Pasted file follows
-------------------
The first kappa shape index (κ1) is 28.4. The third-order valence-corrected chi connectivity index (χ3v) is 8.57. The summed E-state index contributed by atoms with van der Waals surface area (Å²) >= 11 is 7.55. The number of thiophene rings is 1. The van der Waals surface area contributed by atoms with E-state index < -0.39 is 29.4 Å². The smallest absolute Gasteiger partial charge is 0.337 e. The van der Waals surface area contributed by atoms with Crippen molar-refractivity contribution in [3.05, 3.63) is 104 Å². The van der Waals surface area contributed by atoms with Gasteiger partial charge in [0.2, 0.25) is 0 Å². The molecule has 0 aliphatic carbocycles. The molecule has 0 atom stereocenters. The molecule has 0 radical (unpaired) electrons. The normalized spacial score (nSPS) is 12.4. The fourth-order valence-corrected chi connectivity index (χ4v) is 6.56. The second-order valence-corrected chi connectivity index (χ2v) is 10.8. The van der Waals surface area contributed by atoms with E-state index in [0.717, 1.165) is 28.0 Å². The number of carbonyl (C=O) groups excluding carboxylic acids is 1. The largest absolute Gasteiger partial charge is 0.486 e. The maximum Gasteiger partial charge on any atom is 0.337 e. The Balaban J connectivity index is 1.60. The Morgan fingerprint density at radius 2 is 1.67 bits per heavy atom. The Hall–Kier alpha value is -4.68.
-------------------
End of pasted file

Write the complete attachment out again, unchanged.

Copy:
The first kappa shape index (κ1) is 28.4. The third-order valence-corrected chi connectivity index (χ3v) is 8.57. The summed E-state index contributed by atoms with van der Waals surface area (Å²) >= 11 is 7.55. The number of thiophene rings is 1. The van der Waals surface area contributed by atoms with E-state index < -0.39 is 29.4 Å². The smallest absolute Gasteiger partial charge is 0.337 e. The van der Waals surface area contributed by atoms with Crippen molar-refractivity contribution in [3.05, 3.63) is 104 Å². The van der Waals surface area contributed by atoms with Gasteiger partial charge in [0.2, 0.25) is 0 Å². The molecule has 0 aliphatic carbocycles. The molecule has 0 atom stereocenters. The molecule has 0 radical (unpaired) electrons. The normalized spacial score (nSPS) is 12.4. The fourth-order valence-corrected chi connectivity index (χ4v) is 6.56. The second-order valence-corrected chi connectivity index (χ2v) is 10.8. The van der Waals surface area contributed by atoms with E-state index in [0.717, 1.165) is 28.0 Å². The number of carbonyl (C=O) groups excluding carboxylic acids is 1. The largest absolute Gasteiger partial charge is 0.486 e. The maximum Gasteiger partial charge on any atom is 0.337 e. The Balaban J connectivity index is 1.60. The Morgan fingerprint density at radius 2 is 1.67 bits per heavy atom. The Hall–Kier alpha value is -4.68.